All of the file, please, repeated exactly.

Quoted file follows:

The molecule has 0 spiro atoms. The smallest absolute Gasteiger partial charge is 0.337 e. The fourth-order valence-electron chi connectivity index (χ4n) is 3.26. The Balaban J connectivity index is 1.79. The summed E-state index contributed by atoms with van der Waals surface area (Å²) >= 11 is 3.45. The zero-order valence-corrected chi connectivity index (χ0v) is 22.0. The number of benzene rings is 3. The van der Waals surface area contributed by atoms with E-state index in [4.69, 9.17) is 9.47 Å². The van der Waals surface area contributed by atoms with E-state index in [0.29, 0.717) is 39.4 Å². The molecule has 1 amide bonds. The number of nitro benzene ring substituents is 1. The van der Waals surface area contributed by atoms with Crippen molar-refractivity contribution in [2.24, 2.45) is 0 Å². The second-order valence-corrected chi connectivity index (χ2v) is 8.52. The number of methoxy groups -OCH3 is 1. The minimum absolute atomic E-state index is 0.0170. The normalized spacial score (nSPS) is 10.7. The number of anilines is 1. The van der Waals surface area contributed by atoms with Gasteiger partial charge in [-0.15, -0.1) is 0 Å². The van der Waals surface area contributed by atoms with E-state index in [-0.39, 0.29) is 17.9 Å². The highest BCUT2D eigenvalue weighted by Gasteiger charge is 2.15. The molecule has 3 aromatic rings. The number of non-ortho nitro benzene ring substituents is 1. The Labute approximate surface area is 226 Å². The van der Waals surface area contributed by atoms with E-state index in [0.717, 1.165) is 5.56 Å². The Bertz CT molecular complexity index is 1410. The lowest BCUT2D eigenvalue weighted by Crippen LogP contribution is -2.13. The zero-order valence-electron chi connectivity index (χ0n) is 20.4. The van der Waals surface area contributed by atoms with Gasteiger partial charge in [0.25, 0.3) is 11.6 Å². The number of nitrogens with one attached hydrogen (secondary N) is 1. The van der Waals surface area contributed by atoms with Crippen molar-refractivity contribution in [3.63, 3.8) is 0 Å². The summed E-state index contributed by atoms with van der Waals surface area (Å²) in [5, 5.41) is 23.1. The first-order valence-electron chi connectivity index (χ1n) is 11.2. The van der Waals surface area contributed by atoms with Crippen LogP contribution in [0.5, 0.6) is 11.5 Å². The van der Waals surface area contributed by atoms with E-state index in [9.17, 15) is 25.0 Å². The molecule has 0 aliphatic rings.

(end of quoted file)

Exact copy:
The molecule has 0 spiro atoms. The smallest absolute Gasteiger partial charge is 0.337 e. The fourth-order valence-electron chi connectivity index (χ4n) is 3.26. The Balaban J connectivity index is 1.79. The summed E-state index contributed by atoms with van der Waals surface area (Å²) >= 11 is 3.45. The zero-order valence-corrected chi connectivity index (χ0v) is 22.0. The number of benzene rings is 3. The van der Waals surface area contributed by atoms with E-state index in [4.69, 9.17) is 9.47 Å². The van der Waals surface area contributed by atoms with E-state index in [0.29, 0.717) is 39.4 Å². The molecule has 1 amide bonds. The number of nitro benzene ring substituents is 1. The van der Waals surface area contributed by atoms with Crippen molar-refractivity contribution in [2.24, 2.45) is 0 Å². The second-order valence-corrected chi connectivity index (χ2v) is 8.52. The number of methoxy groups -OCH3 is 1. The minimum absolute atomic E-state index is 0.0170. The normalized spacial score (nSPS) is 10.7. The number of anilines is 1. The van der Waals surface area contributed by atoms with Gasteiger partial charge in [-0.15, -0.1) is 0 Å². The van der Waals surface area contributed by atoms with E-state index in [-0.39, 0.29) is 17.9 Å². The highest BCUT2D eigenvalue weighted by Gasteiger charge is 2.15. The molecule has 3 aromatic rings. The number of non-ortho nitro benzene ring substituents is 1. The Labute approximate surface area is 226 Å². The van der Waals surface area contributed by atoms with E-state index in [0.717, 1.165) is 5.56 Å². The Bertz CT molecular complexity index is 1410. The lowest BCUT2D eigenvalue weighted by Crippen LogP contribution is -2.13. The zero-order valence-electron chi connectivity index (χ0n) is 20.4. The van der Waals surface area contributed by atoms with Gasteiger partial charge in [0.25, 0.3) is 11.6 Å². The number of nitrogens with one attached hydrogen (secondary N) is 1. The van der Waals surface area contributed by atoms with Crippen molar-refractivity contribution in [3.63, 3.8) is 0 Å². The summed E-state index contributed by atoms with van der Waals surface area (Å²) in [5, 5.41) is 23.1. The first-order valence-electron chi connectivity index (χ1n) is 11.2. The van der Waals surface area contributed by atoms with Crippen LogP contribution in [0.5, 0.6) is 11.5 Å². The van der Waals surface area contributed by atoms with E-state index in [9.17, 15) is 25.0 Å². The molecule has 0 aliphatic rings.